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Feds making leaky Alaska oil wells monuments to avoid clean-up? No, says BLM.

Pat Forgey
One of the abandoned oil wells in the National Petroleum Reserve-Alaska. Alaska Oil and Gas Commission photo

Federal land on Alaska's North Slope is dotted with abandoned, decades-old wells, some of them leaking oil and gas into the environment.

Now, according to Rep. Charisse Millett, R-Anchorage, who has made cleanup of wells in the National Petroleum Reserve-Alaska a personal mission, the Bureau of Land Management is seeking to get the wells named National Historic Monuments to avoid the cleanup responsibility. 

"They're putting out that they're going to be historical sites," Millett said on the House Floor. 

"I'm offended that that's the route they're taking, I think they're derelict in their duty."

The House of Representatives this week unanimously passed a resolution sponsored by Millett urging the wells to be cleaned up "as soon as possible."

Since 1944, the federal government has drilled 137 wells in Alaska looking for oil. Only 17 were formally plugged. Some of the remaining 120 pose no threat, but others are sitting in puddles of oil and debris, according to a 2004 BLM legacy well report. 

Not happening

On a visit to the Alaska Legislature this week, U.S. Sen. Mark Begich called a historic preservation strategy as outlined by Millett "outrageous," but then he qualified that comment. "If that's happening, that's totally unacceptable," he said. 

BLM says that's not happening.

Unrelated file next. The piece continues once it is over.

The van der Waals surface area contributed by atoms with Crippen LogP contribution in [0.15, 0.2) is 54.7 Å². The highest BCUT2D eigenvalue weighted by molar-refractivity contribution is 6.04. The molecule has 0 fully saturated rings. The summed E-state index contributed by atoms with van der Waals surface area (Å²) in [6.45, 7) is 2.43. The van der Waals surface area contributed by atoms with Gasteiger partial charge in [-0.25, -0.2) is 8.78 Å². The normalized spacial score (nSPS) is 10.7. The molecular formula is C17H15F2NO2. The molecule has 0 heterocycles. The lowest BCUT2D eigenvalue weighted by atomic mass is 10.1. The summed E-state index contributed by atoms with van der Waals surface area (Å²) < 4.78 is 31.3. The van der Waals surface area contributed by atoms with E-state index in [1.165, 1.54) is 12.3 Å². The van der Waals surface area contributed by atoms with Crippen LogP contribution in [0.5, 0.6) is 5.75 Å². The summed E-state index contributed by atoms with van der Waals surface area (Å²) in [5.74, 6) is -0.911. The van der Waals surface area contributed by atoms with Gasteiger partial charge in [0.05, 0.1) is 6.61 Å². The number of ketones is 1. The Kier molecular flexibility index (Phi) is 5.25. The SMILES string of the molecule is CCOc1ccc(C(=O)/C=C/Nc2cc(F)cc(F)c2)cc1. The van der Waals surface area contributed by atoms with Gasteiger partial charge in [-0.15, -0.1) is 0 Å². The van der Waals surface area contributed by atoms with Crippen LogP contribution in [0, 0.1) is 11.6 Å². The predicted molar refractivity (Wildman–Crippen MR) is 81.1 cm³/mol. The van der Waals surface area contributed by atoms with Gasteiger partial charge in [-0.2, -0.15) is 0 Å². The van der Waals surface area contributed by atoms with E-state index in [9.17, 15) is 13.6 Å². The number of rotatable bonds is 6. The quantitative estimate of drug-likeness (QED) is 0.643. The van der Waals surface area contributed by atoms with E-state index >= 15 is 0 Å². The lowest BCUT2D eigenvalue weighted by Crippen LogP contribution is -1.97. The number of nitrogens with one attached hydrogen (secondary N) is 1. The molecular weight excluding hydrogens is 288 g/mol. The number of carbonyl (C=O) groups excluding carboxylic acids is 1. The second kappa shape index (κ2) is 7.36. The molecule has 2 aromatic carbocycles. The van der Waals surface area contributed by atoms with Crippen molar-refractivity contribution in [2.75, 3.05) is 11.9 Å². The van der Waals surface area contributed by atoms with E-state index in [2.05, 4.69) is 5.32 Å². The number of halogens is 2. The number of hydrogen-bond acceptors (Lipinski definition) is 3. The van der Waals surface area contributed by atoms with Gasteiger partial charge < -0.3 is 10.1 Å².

Alaska spokesperson Erin Curtis called Millett's statements about seeking historic status "not accurate."

For sites that more than 50 years old, the agency is required to review them to determine whether they're eligible for listing on the National Register of Historic Places. Despite Millett's claims, Curtis said the BLM is not seeking to have them named historic sites, she said.

Listing will be up to the state's historic preservation officer, she said. 

"Even if a site is determined to be eligible for the National Register, that doesn't preclude us from being able to complete our cleanup plans," Curtis said.

Curtis said the miscommunication appears to stem from an "inartfully worded" footnote on a draft cleanup plan that was sent to state agencies for review.

One of those agencies was the Alaska Oil and Gas Conservation Commission, which is responsible for seeing that unused wells are properly decommissioned and is an agency that has been jousting with the federal government over its old wells. Commission Chairwoman Cathy Foerster said she was encouraged to hear that BLM wasn't trying to avoid a cleanup. 

"If that's not their plan, that's great, she said. 

Bad as Exxon Valdez?

A draft BLM report on legacy-well cleanup seems to suggest that wells eligible for historic status would not be cleaned up, she said. Curtis said that language will be changed in the final report, clarifying that BLM will clean up all the sites.

She said that in the last 10 years BLM has cleaned up 18 sites, plugging wells, removing debris and spending $86 million. 

The controversy has cast light upon the legacy well issue, which Millett and a handful of state officials have been trying to resolve. Millett said the federal government has received $9.4 billion in lease payments from oil companies seeking to drill in federal lands or waters, and should be spending more of it on cleanup. 

The legacy well issue is equivalent to the Exxon Valdez or BP's Gulf of Mexico spills, she said. "This rises to that level," Millett said, and had Exxon Mobil done it, it would be on every newspaper front page.

Contact Pat Forgey at pat(at)alaskadispatch.com